In the age of technology, handwriting is somewhat of a lost art. Expansive cursive loops and sharp pen strokes are more commonly replaced by fingers flying across keyboards, phones and other mobile devices. Still, there’s beauty and a sense of individuality in the craft, which for many St. Jude Children’s Research Hospital patients is often a tremendous undertaking due to the effects of cancer, treatment or medications.
Fundamental techniques such as seeing the page clearly or gripping a pen can offer initial challenges, which can also include shaky hands or learning to write with a non-dominant hand. St. Jude School Program and Rehabilitation Services staff members incorporate handwriting skills into their lessons and sessions. Occupational therapist Allison Smith works with patients who need a more focused approach, which involves first identifying the complications that can limit a child’s handwriting ability.
“Handwriting is still an important activity in our everyday lives, and we want to get these patients back to doing activities that are normal and familiar to them,” Smith said.
Originating as a summer handwriting camp a few years ago, the handwriting sessions are now individual appointments structured to recreate the optimal writing experience—a steady chair at a desk with feet flat on the floor.
Smith’s approaches vary with each patient—a 4-year-old who hasn’t had a chance to learn handwriting fundamentals will be shown techniques to begin writing while an older patient may need to learn to write with his left hand due to a left-hemisphere brain tumor that has affected his dominant right hand.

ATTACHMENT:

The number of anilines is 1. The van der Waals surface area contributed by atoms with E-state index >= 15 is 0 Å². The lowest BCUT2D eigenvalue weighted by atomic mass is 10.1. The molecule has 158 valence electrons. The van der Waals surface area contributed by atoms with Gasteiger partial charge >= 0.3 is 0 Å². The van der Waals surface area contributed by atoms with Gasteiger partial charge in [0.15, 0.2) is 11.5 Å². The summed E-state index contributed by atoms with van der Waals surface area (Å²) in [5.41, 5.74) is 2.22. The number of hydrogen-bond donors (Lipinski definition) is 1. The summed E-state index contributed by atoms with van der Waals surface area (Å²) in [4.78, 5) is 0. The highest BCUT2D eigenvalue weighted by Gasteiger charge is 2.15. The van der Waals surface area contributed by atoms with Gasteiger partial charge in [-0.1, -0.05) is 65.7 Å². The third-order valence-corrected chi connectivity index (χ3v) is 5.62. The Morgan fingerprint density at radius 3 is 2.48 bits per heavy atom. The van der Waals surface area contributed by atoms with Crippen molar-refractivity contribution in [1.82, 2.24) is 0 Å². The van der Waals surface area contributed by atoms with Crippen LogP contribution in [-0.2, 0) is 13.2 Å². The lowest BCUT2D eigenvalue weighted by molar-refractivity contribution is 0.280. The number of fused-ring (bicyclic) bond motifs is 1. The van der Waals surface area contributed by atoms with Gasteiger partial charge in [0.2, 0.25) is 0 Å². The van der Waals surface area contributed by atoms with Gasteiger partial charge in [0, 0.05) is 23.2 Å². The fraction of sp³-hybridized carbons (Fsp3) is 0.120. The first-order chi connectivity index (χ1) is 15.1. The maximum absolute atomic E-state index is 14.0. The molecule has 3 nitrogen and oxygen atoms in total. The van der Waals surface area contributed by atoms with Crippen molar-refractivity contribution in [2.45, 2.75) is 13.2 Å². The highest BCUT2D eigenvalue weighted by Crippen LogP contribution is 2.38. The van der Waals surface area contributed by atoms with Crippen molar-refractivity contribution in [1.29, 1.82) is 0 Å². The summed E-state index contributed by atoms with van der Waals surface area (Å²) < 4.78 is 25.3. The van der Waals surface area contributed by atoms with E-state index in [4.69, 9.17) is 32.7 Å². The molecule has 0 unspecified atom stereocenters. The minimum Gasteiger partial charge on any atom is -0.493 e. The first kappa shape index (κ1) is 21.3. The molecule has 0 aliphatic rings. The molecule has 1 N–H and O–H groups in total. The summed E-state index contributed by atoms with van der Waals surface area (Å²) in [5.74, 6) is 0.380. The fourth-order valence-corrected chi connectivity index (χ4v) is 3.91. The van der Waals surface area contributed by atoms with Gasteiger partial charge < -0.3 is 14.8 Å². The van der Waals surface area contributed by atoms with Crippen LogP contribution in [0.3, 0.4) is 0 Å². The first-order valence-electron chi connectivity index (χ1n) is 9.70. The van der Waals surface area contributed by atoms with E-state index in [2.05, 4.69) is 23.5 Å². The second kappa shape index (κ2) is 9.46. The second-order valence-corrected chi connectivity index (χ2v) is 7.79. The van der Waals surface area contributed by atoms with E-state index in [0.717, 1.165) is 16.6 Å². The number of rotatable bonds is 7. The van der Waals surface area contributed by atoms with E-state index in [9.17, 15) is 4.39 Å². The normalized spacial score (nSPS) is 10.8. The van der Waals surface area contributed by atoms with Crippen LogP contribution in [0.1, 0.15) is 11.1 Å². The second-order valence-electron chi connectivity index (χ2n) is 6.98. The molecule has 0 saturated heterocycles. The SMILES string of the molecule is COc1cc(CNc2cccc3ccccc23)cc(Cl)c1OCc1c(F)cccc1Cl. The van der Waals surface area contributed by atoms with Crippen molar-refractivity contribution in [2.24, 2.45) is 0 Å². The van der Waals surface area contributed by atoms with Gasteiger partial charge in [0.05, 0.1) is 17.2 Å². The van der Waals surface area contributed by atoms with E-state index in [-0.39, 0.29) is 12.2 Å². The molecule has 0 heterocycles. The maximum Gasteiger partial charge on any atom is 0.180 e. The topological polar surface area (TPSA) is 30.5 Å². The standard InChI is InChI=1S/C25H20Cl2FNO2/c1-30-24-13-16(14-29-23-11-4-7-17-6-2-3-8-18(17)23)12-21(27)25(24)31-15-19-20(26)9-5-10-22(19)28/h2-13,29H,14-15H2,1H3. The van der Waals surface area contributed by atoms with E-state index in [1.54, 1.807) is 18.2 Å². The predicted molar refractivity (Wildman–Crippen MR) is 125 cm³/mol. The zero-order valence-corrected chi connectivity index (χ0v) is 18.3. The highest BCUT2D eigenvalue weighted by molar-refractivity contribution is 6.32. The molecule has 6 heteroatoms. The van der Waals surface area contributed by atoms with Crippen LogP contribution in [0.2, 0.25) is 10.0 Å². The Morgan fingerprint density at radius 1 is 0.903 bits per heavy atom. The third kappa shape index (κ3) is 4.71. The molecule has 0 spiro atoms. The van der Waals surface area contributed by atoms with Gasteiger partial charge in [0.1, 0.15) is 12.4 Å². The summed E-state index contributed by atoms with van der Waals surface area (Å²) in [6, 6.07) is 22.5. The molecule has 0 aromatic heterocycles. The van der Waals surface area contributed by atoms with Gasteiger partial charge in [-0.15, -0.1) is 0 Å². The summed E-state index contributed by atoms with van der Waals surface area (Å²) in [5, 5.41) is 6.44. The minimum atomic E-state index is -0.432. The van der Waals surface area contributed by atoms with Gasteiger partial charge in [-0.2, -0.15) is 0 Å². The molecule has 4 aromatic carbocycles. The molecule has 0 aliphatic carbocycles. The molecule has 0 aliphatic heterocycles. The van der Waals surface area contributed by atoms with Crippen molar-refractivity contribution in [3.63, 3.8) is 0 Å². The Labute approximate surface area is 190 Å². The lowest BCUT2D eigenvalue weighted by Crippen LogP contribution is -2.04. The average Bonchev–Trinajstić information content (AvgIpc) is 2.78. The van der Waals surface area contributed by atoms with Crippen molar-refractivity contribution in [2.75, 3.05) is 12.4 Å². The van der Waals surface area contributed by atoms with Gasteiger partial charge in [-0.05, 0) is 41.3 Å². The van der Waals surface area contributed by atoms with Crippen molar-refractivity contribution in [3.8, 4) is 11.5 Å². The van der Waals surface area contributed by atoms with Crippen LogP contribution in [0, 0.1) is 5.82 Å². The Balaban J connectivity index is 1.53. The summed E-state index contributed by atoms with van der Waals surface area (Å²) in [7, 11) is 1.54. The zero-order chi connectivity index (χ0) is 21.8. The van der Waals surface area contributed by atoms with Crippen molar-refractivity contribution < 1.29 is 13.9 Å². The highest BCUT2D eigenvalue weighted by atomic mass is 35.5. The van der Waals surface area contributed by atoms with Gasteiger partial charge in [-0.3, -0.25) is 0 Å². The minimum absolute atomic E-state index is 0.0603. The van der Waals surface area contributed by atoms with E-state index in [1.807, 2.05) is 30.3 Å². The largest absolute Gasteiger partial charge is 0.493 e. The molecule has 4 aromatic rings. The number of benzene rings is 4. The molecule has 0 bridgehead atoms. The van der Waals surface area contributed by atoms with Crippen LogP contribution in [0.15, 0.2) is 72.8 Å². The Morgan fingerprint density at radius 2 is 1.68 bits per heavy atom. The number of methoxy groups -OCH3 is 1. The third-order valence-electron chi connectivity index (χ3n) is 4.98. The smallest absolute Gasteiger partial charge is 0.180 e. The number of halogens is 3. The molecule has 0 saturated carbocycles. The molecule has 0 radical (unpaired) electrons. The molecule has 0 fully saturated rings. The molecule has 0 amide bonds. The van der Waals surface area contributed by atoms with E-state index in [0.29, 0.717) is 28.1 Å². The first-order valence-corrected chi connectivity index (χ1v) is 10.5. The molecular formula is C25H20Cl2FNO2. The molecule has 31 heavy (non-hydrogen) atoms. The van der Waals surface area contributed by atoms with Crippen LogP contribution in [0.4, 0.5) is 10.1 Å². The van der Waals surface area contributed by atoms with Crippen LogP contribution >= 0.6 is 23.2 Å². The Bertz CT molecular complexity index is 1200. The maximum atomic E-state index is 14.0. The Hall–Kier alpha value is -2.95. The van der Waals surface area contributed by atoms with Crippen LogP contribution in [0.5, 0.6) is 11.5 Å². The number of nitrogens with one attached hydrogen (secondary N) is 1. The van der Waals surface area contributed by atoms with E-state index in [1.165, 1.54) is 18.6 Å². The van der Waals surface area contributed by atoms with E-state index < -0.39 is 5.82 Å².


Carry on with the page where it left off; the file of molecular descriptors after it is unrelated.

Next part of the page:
Patients with limited vision learn to write by using visual cues on special highlighter paper. If the children can see shadows and differentiate between colors, occupational therapists teach them how to sign their names, even if the patients are not reading and writing in full sentences.
“Handwriting isn’t always fun, but we try to make it fun by starting with coordination activities that are going to get them engaged,” Smith said.
Instead of 60-minute sessions of handwriting only, patients begin their visits with gross and fine motor activities such as picking up small objects with tweezers and clothespins before moving on to writing.
Some of the more common difficulties for patients include letter reversals such as those in lowercase B’s and D’s, forming correct diagonal lines in A’s and K’s and producing oversized letters. The handwriting program includes booklets and lessons for the patients. Modernity is not ignored, however, as lessons can include keyboarding sessions.
Portions of the program can also be completed at home—through booklets or free apps on mobile tablets that reinforce handwriting fundamentals. Occupational therapists provide monthly progress reports. The most valuable moments, Smith said, are seeing a child’s confidence grow with improvement.
“Each patient is different, and there are so many different components that can affect a child’s ability to write well,” Smith said. “Finding the right approach for each patient and seeing them improve is our ultimate goal.”